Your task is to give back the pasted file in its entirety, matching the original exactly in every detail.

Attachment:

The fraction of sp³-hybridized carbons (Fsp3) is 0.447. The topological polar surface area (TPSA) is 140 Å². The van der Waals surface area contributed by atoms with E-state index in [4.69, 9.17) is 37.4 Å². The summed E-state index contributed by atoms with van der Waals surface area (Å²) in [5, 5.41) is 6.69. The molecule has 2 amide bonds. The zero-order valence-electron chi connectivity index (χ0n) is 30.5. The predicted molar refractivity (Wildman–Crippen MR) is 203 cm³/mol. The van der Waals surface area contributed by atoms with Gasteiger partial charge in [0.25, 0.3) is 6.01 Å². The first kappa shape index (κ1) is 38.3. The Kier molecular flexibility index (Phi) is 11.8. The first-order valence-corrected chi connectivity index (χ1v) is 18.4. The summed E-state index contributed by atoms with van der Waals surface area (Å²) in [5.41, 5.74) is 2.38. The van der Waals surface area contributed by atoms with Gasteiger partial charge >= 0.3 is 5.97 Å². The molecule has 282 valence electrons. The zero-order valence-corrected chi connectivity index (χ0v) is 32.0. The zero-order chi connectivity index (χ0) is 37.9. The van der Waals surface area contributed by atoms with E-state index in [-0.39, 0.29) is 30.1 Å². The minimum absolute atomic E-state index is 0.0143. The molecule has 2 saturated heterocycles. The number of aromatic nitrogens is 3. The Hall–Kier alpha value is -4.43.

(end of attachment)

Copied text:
The fraction of sp³-hybridized carbons (Fsp3) is 0.447. The topological polar surface area (TPSA) is 140 Å². The van der Waals surface area contributed by atoms with E-state index in [4.69, 9.17) is 37.4 Å². The summed E-state index contributed by atoms with van der Waals surface area (Å²) in [5, 5.41) is 6.69. The molecule has 2 amide bonds. The zero-order valence-electron chi connectivity index (χ0n) is 30.5. The predicted molar refractivity (Wildman–Crippen MR) is 203 cm³/mol. The van der Waals surface area contributed by atoms with Gasteiger partial charge in [0.25, 0.3) is 6.01 Å². The first kappa shape index (κ1) is 38.3. The Kier molecular flexibility index (Phi) is 11.8. The first-order valence-corrected chi connectivity index (χ1v) is 18.4. The summed E-state index contributed by atoms with van der Waals surface area (Å²) in [5.41, 5.74) is 2.38. The van der Waals surface area contributed by atoms with Gasteiger partial charge >= 0.3 is 5.97 Å². The molecule has 282 valence electrons. The zero-order valence-corrected chi connectivity index (χ0v) is 32.0. The zero-order chi connectivity index (χ0) is 37.9. The van der Waals surface area contributed by atoms with E-state index in [-0.39, 0.29) is 30.1 Å². The minimum absolute atomic E-state index is 0.0143. The molecule has 2 saturated heterocycles. The number of aromatic nitrogens is 3. The Hall–Kier alpha value is -4.43.